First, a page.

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Migraine’s Negative Impact on the Support System and How to Rebuild It – Part Two

In part one of this article, we discussed ways that migraine challenges our relationships, while illustrating why a strong support system is key for those who have this disease. Here, we’ll share some strategies for building and strengthening our network of friends and family and invite you to give your ideas on the topic so that we can learn from each other.

Strengthening your support system

Migraines can take a toll on our support system. Frequent pain can lead to frequent cancellation of plans and can test even the strongest friendships. People with migraines need support due to the emotional impact of the disease but creating and maintaining friendships takes energy – something we don’t always have.

It only takes one

Instead of trying to cultivate and manage numerous friendships- try focusing on just one. Find someone that you think is particularly compassionate and flexible. Establish with them upfront that you will likely need to cancel plans frequently and that they shouldn’t take this personally. Lay some groundwork to help them understand what migraine is all about. Perhaps send them an article or two on the condition.

Push yourself to stay in touch with that person in ways that work for you. Perhaps send texts every few days to let them know you’re thinking of them. Maybe you can’t get together often, but sending texts (or emails or making a quick phone call, whatever works best for you) can be a  great way to show that you are interested in their lives. Additionally, if it’s possible for you, set a regular date to get together. Be it weekly or monthly, perhaps aim for a window of time that belongs to just the two of you with the caveat that you will likely have to cancel more often than not. That way, you won’t feel guilty when you do, but it will be a lovely surprise if you are able to make it.

Online support

Come to and other sites. Look for online support groups on the topic. Join the community and share your story. Connecting with others online who are dealing with the same challenges every day can be so therapeutic as it helps to remember you are not alone in navigating this disease.


Consider counseling. Having chronic pain is incredibly tough. Taking the time to develop a relationship with a trained therapist can help develop tools and strategies to navigate this hard reality. This doesn’t have to be someone you see regularly, but it can be someone who you create a relationship with and can then call upon when the going gets tough.

Capture the good times

Migraine has a way of effectively snuffing out our perspective. Find a way to capture your moments of wellness to remind yourself of the times that you have felt more balanced. Be it through video, journaling, or pictures – be sure to capture the better times to remind yourself that they are in your reach. It can be so easy to forget how it felt to be stable when we’re down for the count. When you’re in a balanced place, perhaps try writing down your answer to this question: If you could share words of support and guidance to yourself when feeling your lowest, what would you say? Save the answer to look at when you are battling an intractable migraine.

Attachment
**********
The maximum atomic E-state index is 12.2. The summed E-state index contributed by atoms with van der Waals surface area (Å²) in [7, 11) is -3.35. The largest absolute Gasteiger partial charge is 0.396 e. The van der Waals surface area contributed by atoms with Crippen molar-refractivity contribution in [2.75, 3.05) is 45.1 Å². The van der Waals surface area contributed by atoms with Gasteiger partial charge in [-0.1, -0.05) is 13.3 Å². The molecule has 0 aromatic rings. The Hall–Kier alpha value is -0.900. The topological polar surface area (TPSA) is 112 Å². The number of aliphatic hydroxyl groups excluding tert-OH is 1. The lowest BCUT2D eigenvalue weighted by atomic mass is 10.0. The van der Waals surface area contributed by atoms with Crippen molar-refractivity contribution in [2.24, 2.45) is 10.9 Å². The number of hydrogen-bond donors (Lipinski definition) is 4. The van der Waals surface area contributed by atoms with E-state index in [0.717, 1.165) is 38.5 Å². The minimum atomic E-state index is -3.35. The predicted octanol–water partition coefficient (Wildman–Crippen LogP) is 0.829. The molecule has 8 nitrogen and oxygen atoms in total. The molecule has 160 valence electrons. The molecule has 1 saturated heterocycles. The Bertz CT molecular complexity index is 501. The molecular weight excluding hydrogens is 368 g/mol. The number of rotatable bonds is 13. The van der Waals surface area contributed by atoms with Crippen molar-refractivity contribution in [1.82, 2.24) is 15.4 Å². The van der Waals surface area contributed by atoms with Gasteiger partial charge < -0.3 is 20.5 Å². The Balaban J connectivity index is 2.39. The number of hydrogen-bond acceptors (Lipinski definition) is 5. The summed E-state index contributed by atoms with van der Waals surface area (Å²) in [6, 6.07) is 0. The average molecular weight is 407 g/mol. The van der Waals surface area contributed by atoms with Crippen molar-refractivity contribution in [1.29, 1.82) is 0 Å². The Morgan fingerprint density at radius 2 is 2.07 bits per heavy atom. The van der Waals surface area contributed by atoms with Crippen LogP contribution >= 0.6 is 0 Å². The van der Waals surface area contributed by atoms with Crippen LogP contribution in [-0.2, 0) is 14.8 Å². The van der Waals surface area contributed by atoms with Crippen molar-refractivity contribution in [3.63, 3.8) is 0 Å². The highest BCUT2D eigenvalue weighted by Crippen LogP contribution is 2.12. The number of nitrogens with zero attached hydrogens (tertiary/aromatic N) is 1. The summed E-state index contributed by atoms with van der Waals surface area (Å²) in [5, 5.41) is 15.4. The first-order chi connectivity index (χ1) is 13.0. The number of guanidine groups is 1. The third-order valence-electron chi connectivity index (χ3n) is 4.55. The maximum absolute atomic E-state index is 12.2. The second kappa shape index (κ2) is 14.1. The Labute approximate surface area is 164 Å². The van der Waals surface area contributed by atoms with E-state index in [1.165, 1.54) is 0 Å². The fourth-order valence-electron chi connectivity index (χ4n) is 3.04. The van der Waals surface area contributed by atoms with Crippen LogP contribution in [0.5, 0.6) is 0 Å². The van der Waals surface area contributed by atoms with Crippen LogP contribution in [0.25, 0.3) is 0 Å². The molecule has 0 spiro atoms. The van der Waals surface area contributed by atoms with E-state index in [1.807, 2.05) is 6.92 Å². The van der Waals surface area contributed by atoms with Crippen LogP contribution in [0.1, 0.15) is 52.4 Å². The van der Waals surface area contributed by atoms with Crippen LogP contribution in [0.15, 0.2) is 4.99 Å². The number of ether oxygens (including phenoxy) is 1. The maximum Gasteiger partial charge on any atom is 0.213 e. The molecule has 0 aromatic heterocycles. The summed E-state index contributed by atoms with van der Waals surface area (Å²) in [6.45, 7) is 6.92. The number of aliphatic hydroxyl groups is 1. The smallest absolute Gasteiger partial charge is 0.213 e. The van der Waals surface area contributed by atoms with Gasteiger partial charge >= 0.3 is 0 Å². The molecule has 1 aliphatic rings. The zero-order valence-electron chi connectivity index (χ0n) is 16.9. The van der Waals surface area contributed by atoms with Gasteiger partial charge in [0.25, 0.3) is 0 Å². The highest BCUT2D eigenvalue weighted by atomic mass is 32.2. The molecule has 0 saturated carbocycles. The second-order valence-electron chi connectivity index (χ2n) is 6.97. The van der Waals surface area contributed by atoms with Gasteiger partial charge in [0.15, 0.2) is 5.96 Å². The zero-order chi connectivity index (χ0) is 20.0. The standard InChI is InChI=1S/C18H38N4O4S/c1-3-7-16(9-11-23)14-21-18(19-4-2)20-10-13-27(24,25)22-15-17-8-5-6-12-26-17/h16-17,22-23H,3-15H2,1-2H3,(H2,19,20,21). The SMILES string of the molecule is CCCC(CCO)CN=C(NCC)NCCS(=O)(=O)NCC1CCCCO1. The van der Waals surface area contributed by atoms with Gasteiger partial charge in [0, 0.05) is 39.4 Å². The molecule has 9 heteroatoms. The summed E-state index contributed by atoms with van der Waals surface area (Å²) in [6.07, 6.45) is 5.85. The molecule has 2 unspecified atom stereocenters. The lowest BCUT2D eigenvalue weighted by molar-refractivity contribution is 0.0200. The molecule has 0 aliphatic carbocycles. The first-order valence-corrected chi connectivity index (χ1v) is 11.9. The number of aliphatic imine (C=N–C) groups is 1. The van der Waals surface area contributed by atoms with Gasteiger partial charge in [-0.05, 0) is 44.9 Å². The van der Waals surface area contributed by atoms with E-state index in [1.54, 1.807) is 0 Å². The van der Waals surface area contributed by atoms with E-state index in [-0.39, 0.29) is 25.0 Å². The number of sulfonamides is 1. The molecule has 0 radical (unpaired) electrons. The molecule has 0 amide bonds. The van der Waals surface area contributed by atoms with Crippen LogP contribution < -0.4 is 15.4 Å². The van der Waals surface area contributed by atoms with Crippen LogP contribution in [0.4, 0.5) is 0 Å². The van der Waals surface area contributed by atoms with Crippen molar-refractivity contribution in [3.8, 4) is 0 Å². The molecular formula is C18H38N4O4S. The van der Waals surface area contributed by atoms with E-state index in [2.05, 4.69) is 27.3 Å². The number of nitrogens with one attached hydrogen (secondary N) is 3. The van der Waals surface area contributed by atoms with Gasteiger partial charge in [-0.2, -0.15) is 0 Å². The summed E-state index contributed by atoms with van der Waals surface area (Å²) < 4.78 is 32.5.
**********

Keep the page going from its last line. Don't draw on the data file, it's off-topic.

Please share in the comment section below any ideas you may have about how to strengthen and/or rebuild one’s support network. Your input is much appreciated and provides a great way for us to learn from each other.

This article represents the opinions, thoughts, and experiences of the author; none of this content has been paid for by any advertiser. The team does not recommend or endorse any products or treatments discussed herein. Learn more about how we maintain editorial integrity here.


  • Nikita212
    6 months ago

    I have a friend with fibromyalgia who really understands first hand what it feels like to feel lousy a good part of the time. She and I can call each other when we’re feeling up or down and share support. We know when we make plans one of us may have to cancel, although with both of us having a chronic illness we’re at greater risk. I feel very fortunate to have her as my friend.

  • Holly Baddour moderator author
    6 months ago

    Thank you so much for sharing this. Identifying and cultivating a meaningful relationship with someone else in our lives who is struggling with chronic pain in general (it doesn’t have to be migraine) is an incredibly healthy idea. There are countless parallels between having chronic migraine and having chronic any kind of pain. So, connecting with others who are navigating this world while managing pain can be hugely validating and meaningful. It also can help us to feel useful because we are able to play a supportive role as it can get old to feel that we are always in the role of receiving the support.

    So glad you shared this idea as it opens up the possibilities of friendships.

    Thank you! Glad you’re a part of our community.

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